For those of you who like to read the ending first … as a quick review of ECUnleashed I offer you this:
Website = ok/poor
Service = good enough
Product = bike saving (I’ll explain later)
Price = $100 more than I would comfortably pay, however, I paid it so maybe their pricing structure is good too
Why did I describe the product as “bike saving”? As you may or may not know, the 2006 Yamaha FZ1 was the first year with the Electronic Fuel Injected (EFI) engine. This was Yamaha’s first attempt and mapping the engine to correctly while still adhering to EPA emission standards. Let’s just say that they, Yamaha, got it wrong. They got it terribly wrong.
The throttle was incredibly “snatchy” on both roll off and roll on. This made the bike very untrustworthy in corners, not to mention uncomfortable at low speeds in traffic or around town.
I installed an Fuel Cut Eliminator (FCE) by Ivan’s and that helped but didn’t completely resolve the issue. The FCE made enough of a difference to help me keep the bike another season, but as I gained in rider sophistication I found it still lacking. I could still not really trust the bike to not slide the rear tire out from under me upon roll on in a corner.
If you have read this blog you are aware that I fancy a Triumph Daytona 675R and that I have even listed my current FZ1 for sale several times. Well, this is largely due to the above throttle problems. I began to notice it more and more. It was sucking the enjoyment out of riding, which isn’t easy to do and when done is a total downer.
I don’t remember the first place I came across an article or, more likely, a forum post which mentioned the ECUnleashed re-mapping service, but I was instantly intrigued as I was becoming desperate.
After reading several posts on the Yamaha FZ1 OA forum and doing some additional research I reached out to the ‘local’ Connecticut dealer. Well, let’s just say that I was quite underwhelmed by their response and level of service. They said they didn’t have a file for an FZ1 and made no offer or mention of obtaining one.
After that disappointing interaction, I reached out to ECUnleashed directly asking them which dealer had an FZ1 map to which I could send my ECU. After a week and a half of silence, I reached out to them again asking if they were still in business. That question got a much better response. After some back and forth, they instructed me to send it to them in California.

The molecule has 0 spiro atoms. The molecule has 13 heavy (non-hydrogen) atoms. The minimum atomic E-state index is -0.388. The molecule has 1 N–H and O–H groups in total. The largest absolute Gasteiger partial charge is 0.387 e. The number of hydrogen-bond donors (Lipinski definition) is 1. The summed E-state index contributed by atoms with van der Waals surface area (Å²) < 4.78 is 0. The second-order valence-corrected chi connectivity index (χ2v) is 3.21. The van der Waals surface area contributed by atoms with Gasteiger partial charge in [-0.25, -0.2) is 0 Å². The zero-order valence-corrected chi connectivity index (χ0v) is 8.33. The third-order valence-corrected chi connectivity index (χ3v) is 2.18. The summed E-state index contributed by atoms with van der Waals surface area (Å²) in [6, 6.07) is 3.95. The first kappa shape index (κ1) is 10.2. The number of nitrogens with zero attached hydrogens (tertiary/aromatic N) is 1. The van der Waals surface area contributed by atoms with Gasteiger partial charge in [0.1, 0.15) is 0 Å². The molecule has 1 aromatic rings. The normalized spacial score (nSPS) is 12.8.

Even though I was waiting on their response to some of my questions, I sent my ECU off anyway as the forecast showed rain for the next week. All in all I only missed two days of great riding weather but it was torture all the same. ECUnleashed was kind enough to foot the bill for the expedited return shipping.
After receiving the package I spent the next fifteen minutes hooking it back up to the bike.
- gathered tools
- disconnected battery (may not be necessary)
- connected ECU
- connected battery
- connected thing on top of the airbox
- turned the key
After the longest 5 seconds of my recent past there were no error codes or warning lights, which meant it was time to proceed to the next stage.
- tighten velocity stacks
- replace airbox cover
- start the bike
It started right up and idled nicely, and a bit higher than before the re-map (expected result). On to the final assembly stage.
- tighten airbox cover
- lower and tighten gas tank
- tighten fairings
- replace seats
After all that, I remembered that I neglected to replace a zip tie securing the dust flap. It is still in place but is not “secured” by the second zip tie. I’ll replace it the next time I open her up.
I felt like a kid on Christmas morning as I tried to pace myself while getting my gear on. After putting on all my gear I checked the tire pressure and proceeded down the driveway.
As soon as I left the driveway I could feel a significant difference, mostly reduced engine breaking, as I slowly drove past the neighborhood kids on their big wheels, the bike wasn’t fighting me like it normally is at slow speeds. Coming to the stop sign it was obvious that the engine braking had been dramatically reduced for the better.
It wouldn’t be until my first significant turn when I would be able to really tell if it had the desired effect. After my first turn I became outwardly excited and almost giddy as the throttle “snatch” did not raise it’s ugly head. I filled up the tank and was off into the Blue Hills hoping people wouldn’t get in front of me. I had one or two turns before catching up to a car. I was getting more excited with the smoothness of the throttle. I began to trust the bike more.
Advancing to my favorite little stretch I was able to ride a few more good fast turns. I have never had this much confidence in this bike.
ECUnleashed also claims to remove restrictions in 1st, 2nd, and 3rd gear and I can attest to this, but my main reason for buying the re-map was not for added power but for smoother controlled power, and after my short rider I am very pleased with the result.
I will be paying more attention in the coming weeks to give more detailed feedback. There is still significant engine breaking and a bit of an abrupt roll-on above 6k rpm, but that could be that no engine likes to rev that high without being fed a fair amount of gas.
Lastly, while on my ride, I came across another rider fully decked out head to toe in Ducati Corse gear riding a Ducati Corse 1198, with his buddy taking his photo. The photographer took a few of me as well, but it started to rain so I did not stop and inquire further. It would be fun to see how the photos turned out though, so if you happen to come across this post, drop me a line.
Thanks for reading and happy riding.